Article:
A Simpler Website Content Writing Strategy – Primary Pages

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At Computer Courage we build websites for a diverse group of customers, and we see a common challenge for our clients: writing site content takes a long time. Our websites feature a great content management system (based on WordPress) to take out all the technical challenges of managing content on a website, but the process of writing content is still a big job. Most of our clients don’t have copywriters on staff and either want to or have to write the content themselves. This process often leads to delays and frustrations. I’ve seen many wonderful website projects slowed down or even stopped because the client is busy and can’t find the time to write content for the website.

My Content Writing Challenge

I experienced the challenge of content creation when I built this website. I wanted to be thorough, explanatory, and SEO friendly so I did what I’ve always told clients to do: I built a “sitemap”. I drafted a long list of all the pages I wanted to write for the entire site and created their menu structure.  The result was a daunting list of about 55 pages I needed to write (see the full list on our sitemap).  I worked through them one by one, but it took months of writing at odd hours to complete while I ran the company and spent time with my family.

A Changing Web

In today’s modern web, visitors have less and less time to explore websites and are often using small mobile devices. This has created a trend toward simpler websites and shorter visits. Our analytics show that 50% of all visitor traffic is on the same 3-5 pages for the great majority of our customers. They rarely visit the deep content that cause so much hassle and delay our site launches for so long.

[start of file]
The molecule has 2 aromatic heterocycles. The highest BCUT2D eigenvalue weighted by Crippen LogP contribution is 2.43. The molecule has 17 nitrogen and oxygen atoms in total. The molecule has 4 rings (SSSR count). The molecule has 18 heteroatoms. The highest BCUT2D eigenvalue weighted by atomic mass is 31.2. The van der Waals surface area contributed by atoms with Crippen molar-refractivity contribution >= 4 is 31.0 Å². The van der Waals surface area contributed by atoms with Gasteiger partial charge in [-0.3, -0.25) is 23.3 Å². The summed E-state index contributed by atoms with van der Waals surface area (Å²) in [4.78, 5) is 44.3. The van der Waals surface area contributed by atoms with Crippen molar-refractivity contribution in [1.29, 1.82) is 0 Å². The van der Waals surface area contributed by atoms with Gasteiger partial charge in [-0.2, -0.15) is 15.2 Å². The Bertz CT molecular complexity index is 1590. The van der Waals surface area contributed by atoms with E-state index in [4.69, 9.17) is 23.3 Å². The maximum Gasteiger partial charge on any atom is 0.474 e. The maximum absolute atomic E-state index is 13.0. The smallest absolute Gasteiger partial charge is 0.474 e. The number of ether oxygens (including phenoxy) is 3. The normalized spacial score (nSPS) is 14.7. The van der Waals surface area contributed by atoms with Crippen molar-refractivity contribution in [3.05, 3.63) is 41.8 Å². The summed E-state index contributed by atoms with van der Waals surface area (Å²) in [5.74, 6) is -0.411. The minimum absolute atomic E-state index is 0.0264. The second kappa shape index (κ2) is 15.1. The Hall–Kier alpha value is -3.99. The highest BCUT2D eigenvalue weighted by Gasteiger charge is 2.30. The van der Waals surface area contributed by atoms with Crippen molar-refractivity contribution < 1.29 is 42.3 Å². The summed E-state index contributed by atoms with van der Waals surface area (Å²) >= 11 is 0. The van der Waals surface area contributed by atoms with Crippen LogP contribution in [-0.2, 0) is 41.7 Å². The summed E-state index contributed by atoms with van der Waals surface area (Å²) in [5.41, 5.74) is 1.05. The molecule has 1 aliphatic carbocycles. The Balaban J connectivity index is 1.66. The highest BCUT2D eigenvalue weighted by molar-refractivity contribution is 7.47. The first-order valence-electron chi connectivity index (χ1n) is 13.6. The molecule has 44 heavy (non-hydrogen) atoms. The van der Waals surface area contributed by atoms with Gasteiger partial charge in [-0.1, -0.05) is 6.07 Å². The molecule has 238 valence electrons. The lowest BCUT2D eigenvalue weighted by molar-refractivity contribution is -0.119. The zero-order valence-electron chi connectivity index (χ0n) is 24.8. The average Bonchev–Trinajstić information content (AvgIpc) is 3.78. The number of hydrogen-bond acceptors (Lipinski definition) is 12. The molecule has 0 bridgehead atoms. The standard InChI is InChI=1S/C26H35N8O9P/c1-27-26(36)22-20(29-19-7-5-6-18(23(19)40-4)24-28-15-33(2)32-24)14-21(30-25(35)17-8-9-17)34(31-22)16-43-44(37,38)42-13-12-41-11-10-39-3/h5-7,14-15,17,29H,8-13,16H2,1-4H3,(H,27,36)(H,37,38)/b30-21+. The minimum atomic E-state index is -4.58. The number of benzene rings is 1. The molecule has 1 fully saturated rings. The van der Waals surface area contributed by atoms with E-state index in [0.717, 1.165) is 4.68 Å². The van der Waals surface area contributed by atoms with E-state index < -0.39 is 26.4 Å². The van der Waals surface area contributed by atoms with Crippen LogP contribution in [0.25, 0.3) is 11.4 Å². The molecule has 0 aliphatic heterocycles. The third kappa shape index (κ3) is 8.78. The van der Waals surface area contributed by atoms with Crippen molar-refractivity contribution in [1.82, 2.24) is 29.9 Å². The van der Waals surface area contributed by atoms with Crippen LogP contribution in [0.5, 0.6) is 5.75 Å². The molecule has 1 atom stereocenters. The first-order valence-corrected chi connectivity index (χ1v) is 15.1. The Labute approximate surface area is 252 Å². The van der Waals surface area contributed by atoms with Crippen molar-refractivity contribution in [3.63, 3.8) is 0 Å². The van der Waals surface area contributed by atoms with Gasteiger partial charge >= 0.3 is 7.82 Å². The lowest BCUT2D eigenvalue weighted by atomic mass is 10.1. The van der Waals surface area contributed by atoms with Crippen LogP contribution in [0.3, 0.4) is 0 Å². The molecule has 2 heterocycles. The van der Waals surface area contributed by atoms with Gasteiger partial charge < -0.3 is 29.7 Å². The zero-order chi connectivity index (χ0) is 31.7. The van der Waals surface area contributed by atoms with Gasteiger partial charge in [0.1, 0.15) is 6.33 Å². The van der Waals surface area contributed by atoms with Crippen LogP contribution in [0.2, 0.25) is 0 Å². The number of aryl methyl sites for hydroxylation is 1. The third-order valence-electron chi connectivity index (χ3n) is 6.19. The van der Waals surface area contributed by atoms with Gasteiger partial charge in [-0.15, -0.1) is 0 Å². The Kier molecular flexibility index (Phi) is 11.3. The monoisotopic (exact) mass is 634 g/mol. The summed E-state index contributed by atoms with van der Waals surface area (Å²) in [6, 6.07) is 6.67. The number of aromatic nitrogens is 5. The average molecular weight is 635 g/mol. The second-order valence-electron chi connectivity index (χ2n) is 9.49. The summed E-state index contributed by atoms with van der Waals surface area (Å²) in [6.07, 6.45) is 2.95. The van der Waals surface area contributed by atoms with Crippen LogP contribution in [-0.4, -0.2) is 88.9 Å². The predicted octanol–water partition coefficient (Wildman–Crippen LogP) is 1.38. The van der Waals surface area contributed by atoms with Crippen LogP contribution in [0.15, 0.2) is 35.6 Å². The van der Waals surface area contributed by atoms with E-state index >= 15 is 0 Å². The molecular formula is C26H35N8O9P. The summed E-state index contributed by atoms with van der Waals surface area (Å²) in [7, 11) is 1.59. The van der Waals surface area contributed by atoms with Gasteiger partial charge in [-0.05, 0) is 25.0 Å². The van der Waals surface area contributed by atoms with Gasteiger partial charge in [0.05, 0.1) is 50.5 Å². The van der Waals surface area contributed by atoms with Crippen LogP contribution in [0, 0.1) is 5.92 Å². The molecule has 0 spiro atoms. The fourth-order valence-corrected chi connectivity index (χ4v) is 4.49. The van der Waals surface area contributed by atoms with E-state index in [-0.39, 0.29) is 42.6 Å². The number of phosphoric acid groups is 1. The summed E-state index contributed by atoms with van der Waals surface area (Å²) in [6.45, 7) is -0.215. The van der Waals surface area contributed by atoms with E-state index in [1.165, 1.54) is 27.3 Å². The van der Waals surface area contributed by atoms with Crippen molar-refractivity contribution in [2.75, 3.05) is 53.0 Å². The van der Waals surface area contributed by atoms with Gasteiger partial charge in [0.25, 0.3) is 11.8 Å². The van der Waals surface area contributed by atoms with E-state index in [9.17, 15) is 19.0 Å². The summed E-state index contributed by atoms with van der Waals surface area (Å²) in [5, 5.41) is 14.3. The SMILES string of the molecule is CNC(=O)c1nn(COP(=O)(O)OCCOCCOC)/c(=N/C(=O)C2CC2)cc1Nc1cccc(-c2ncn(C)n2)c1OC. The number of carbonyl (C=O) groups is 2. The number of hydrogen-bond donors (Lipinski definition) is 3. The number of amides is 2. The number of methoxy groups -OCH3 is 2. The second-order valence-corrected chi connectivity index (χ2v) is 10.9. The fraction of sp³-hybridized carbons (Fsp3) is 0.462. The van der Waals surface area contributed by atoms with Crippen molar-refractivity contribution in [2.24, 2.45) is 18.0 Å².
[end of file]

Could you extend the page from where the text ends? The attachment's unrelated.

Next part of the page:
The New Content Strategy

This experience and research led me to a new, simpler strategy for content writing. I now advise my clients to focus on writing their “Primary Pages”, those 3-5 pages that really matter most to visitors, before going on to build a sitemap or worry about the deeper pages. Often these Primary Pages look something like this:

  • Home Page
  • About Us Page
  • Products (or Services) Page(s)
  • Contact Us/Conversion Page

With these pages written, many of our clients decide to launch the site as-is. A site with its Primary Pages in place feels simple and concise, not broken or incomplete. There are no “coming soon” messages, no placeholders, no broken links. Some clients choose to stop there and let their Primary Pages represent them for the long term, while others choose to keep writing behind the scenes, and launch their deep content later.

For Computer Courage, our “Primary Pages” are:

  • Home
  • About Us
  • Computer Repair
  • IT Support
  • Web Design
  • Contact Us

Whether you plan on keeping your content simple or doing a full sitemap, I strongly suggest starting with the Primary Pages and creating a functional website, then deciding how to proceed. Feel free to let us know how this has worked for you in our comments section below.